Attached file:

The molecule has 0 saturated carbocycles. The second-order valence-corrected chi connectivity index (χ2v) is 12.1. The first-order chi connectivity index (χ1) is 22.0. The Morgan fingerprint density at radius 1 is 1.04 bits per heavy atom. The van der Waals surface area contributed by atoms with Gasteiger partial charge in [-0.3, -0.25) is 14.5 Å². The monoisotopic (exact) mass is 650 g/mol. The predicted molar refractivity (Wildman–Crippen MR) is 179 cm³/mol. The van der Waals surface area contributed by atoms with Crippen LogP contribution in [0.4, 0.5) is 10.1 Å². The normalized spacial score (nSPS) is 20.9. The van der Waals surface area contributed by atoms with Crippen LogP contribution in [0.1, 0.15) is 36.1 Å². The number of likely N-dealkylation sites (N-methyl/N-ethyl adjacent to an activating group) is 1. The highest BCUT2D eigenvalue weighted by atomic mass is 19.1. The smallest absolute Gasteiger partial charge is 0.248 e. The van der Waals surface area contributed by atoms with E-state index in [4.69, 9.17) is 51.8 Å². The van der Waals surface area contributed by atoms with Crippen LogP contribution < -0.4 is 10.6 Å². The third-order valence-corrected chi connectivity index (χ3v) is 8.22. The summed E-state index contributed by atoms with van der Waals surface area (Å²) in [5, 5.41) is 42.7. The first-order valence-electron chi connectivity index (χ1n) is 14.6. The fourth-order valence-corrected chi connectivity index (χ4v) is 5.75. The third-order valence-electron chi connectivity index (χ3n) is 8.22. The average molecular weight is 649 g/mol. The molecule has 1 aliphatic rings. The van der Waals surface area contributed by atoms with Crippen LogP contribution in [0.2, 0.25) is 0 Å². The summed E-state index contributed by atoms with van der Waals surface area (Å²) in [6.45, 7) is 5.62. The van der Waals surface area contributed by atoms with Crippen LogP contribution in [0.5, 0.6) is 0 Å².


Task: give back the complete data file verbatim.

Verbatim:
The molecule has 0 saturated carbocycles. The second-order valence-corrected chi connectivity index (χ2v) is 12.1. The first-order chi connectivity index (χ1) is 22.0. The Morgan fingerprint density at radius 1 is 1.04 bits per heavy atom. The van der Waals surface area contributed by atoms with Gasteiger partial charge in [-0.3, -0.25) is 14.5 Å². The monoisotopic (exact) mass is 650 g/mol. The predicted molar refractivity (Wildman–Crippen MR) is 179 cm³/mol. The van der Waals surface area contributed by atoms with Crippen LogP contribution in [0.4, 0.5) is 10.1 Å². The normalized spacial score (nSPS) is 20.9. The van der Waals surface area contributed by atoms with Crippen LogP contribution in [0.1, 0.15) is 36.1 Å². The number of likely N-dealkylation sites (N-methyl/N-ethyl adjacent to an activating group) is 1. The highest BCUT2D eigenvalue weighted by atomic mass is 19.1. The smallest absolute Gasteiger partial charge is 0.248 e. The van der Waals surface area contributed by atoms with E-state index in [4.69, 9.17) is 51.8 Å². The van der Waals surface area contributed by atoms with Crippen LogP contribution < -0.4 is 10.6 Å². The third-order valence-corrected chi connectivity index (χ3v) is 8.22. The summed E-state index contributed by atoms with van der Waals surface area (Å²) in [5, 5.41) is 42.7. The first-order valence-electron chi connectivity index (χ1n) is 14.6. The fourth-order valence-corrected chi connectivity index (χ4v) is 5.75. The third-order valence-electron chi connectivity index (χ3n) is 8.22. The average molecular weight is 649 g/mol. The molecule has 1 aliphatic rings. The van der Waals surface area contributed by atoms with Crippen LogP contribution in [0.2, 0.25) is 0 Å². The summed E-state index contributed by atoms with van der Waals surface area (Å²) in [6.45, 7) is 5.62. The van der Waals surface area contributed by atoms with Crippen LogP contribution in [0.5, 0.6) is 0 Å².